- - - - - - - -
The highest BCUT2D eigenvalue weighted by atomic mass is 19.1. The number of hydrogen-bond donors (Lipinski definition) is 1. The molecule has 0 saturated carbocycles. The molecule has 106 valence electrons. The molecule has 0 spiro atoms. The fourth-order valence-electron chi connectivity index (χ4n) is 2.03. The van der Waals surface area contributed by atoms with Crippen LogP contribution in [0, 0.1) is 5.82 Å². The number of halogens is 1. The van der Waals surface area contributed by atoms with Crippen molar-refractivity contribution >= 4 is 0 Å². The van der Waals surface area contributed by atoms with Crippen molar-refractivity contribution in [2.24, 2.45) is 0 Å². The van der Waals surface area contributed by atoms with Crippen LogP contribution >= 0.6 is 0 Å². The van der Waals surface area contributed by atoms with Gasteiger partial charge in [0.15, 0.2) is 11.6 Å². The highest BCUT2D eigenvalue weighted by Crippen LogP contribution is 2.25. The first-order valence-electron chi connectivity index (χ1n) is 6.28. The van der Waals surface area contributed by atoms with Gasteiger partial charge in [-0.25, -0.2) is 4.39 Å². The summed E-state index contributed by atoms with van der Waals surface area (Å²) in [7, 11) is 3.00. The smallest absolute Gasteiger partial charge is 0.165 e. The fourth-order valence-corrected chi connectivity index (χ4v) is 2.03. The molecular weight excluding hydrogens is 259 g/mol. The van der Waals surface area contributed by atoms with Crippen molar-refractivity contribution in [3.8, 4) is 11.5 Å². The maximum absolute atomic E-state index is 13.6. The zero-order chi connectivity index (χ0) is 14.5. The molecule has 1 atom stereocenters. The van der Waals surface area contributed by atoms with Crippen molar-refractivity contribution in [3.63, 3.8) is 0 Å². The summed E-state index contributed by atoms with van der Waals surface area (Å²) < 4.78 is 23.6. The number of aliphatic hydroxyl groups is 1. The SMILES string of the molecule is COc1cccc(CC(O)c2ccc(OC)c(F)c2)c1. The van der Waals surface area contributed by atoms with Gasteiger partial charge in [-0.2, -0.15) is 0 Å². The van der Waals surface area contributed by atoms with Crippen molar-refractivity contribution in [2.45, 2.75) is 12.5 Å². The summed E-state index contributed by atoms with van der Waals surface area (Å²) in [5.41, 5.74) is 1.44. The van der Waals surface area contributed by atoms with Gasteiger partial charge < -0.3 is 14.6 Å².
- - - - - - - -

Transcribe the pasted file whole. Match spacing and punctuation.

The highest BCUT2D eigenvalue weighted by atomic mass is 19.1. The number of hydrogen-bond donors (Lipinski definition) is 1. The molecule has 0 saturated carbocycles. The molecule has 106 valence electrons. The molecule has 0 spiro atoms. The fourth-order valence-electron chi connectivity index (χ4n) is 2.03. The van der Waals surface area contributed by atoms with Crippen LogP contribution in [0, 0.1) is 5.82 Å². The number of halogens is 1. The van der Waals surface area contributed by atoms with Crippen molar-refractivity contribution >= 4 is 0 Å². The van der Waals surface area contributed by atoms with Crippen molar-refractivity contribution in [2.24, 2.45) is 0 Å². The van der Waals surface area contributed by atoms with Crippen LogP contribution >= 0.6 is 0 Å². The van der Waals surface area contributed by atoms with Gasteiger partial charge in [0.15, 0.2) is 11.6 Å². The highest BCUT2D eigenvalue weighted by Crippen LogP contribution is 2.25. The first-order valence-electron chi connectivity index (χ1n) is 6.28. The van der Waals surface area contributed by atoms with Gasteiger partial charge in [-0.25, -0.2) is 4.39 Å². The summed E-state index contributed by atoms with van der Waals surface area (Å²) in [7, 11) is 3.00. The smallest absolute Gasteiger partial charge is 0.165 e. The fourth-order valence-corrected chi connectivity index (χ4v) is 2.03. The molecular weight excluding hydrogens is 259 g/mol. The van der Waals surface area contributed by atoms with Crippen molar-refractivity contribution in [3.8, 4) is 11.5 Å². The maximum absolute atomic E-state index is 13.6. The zero-order chi connectivity index (χ0) is 14.5. The molecule has 1 atom stereocenters. The van der Waals surface area contributed by atoms with Crippen molar-refractivity contribution in [3.63, 3.8) is 0 Å². The summed E-state index contributed by atoms with van der Waals surface area (Å²) < 4.78 is 23.6. The number of aliphatic hydroxyl groups is 1. The SMILES string of the molecule is COc1cccc(CC(O)c2ccc(OC)c(F)c2)c1. The van der Waals surface area contributed by atoms with Gasteiger partial charge in [-0.2, -0.15) is 0 Å². The van der Waals surface area contributed by atoms with Crippen molar-refractivity contribution in [2.45, 2.75) is 12.5 Å². The summed E-state index contributed by atoms with van der Waals surface area (Å²) in [5.41, 5.74) is 1.44. The van der Waals surface area contributed by atoms with Gasteiger partial charge < -0.3 is 14.6 Å².